- By Joshua Keating
Joshua Keating is associate editor at Foreign Policy and the editor of the Passport blog. He has worked as a researcher, editorial assistant, and deputy Web editor since joining the FP staff in 2007. In addition to being featured in Foreign Policy, his writing has been published by the Washington Post, Newsweek International, Radio Prague, the Center for Defense Information, and Romania's Adevarul newspaper. He has appeared as a commentator on CNN International, C-Span, ABC News, Al Jazeera, NPR, BBC radio, and others. A native of Brooklyn, New York, he studied comparative politics at Oberlin College.
Last week we noted Florida Rep. and Senate candidate Connie Mack’s freakout over the Organization for Security and Cooperation in Europe — which he seemed to confuse with the U.N. — sending observers to monitor U.S. elections. Now, Politico reports, two states are not exactly rolling out the welcome mat for the observers:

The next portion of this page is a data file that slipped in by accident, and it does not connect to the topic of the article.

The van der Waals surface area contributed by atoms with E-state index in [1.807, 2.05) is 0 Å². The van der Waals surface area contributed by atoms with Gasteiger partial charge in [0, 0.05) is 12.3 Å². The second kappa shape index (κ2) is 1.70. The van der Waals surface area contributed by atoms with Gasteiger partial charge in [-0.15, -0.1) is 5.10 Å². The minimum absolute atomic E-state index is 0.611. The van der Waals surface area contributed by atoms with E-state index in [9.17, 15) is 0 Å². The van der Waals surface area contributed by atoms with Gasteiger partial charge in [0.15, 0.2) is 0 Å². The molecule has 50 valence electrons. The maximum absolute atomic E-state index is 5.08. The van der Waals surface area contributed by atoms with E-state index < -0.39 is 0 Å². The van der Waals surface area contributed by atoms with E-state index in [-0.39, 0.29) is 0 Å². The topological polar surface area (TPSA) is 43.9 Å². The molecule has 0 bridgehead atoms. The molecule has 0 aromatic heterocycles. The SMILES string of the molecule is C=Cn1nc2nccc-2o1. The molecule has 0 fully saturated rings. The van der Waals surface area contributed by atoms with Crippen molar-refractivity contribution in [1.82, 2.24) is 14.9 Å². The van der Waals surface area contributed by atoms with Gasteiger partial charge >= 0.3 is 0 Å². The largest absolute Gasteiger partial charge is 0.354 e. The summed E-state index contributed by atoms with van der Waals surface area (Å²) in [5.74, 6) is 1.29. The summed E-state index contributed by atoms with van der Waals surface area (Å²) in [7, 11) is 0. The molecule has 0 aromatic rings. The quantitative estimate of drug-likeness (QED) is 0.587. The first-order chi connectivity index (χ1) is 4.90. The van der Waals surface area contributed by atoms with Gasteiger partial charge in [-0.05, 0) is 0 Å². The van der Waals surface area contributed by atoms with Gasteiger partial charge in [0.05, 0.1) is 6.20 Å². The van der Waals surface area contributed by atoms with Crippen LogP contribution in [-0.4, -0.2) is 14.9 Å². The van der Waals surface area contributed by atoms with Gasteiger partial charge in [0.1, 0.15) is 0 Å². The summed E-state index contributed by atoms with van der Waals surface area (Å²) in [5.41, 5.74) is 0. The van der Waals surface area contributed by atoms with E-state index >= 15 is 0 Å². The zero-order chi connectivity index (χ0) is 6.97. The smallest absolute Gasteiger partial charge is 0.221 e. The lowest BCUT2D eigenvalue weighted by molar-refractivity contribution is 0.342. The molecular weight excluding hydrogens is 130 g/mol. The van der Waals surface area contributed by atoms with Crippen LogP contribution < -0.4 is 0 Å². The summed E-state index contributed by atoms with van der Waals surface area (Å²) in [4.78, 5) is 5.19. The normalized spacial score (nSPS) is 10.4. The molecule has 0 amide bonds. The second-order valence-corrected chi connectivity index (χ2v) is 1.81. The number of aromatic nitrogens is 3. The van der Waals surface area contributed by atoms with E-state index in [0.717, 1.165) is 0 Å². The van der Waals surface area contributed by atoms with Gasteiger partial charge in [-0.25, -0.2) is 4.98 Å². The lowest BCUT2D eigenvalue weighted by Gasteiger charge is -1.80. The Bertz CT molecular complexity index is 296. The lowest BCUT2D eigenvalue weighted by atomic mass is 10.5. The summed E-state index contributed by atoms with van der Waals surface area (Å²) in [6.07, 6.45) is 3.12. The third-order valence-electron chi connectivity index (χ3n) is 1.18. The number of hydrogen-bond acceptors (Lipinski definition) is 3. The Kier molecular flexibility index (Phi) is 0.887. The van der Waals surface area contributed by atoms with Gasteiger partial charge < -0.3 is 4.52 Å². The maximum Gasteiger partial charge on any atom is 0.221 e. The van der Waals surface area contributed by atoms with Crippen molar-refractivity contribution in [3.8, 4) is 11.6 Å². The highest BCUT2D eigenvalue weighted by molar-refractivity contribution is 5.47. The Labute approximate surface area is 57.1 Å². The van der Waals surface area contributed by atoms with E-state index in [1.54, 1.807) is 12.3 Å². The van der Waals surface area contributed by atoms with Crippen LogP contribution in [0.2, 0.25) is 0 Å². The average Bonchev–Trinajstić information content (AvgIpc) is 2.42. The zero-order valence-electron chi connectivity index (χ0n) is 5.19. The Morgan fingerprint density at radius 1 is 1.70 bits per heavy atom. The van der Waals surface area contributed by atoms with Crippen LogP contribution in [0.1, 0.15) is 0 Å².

Iowa Secretary of State Matt Schultz — like Texas Attorney General Greg Abbott last week — on Tuesday threatened Organization for Security and Co-operation in Europe election observers with arrest if they came within 300 feet of a polling place’s entrance, in violation of state law. (In Texas, it’s 100 feet.)
“My office met with two delegation representatives last week to discuss Iowa’s election process, and it was explained to them that they are not permitted at the polls,” Schultz said in a statement. “Iowa law is very specific about who is permitted at polling places, and there is no exception for members of this group.”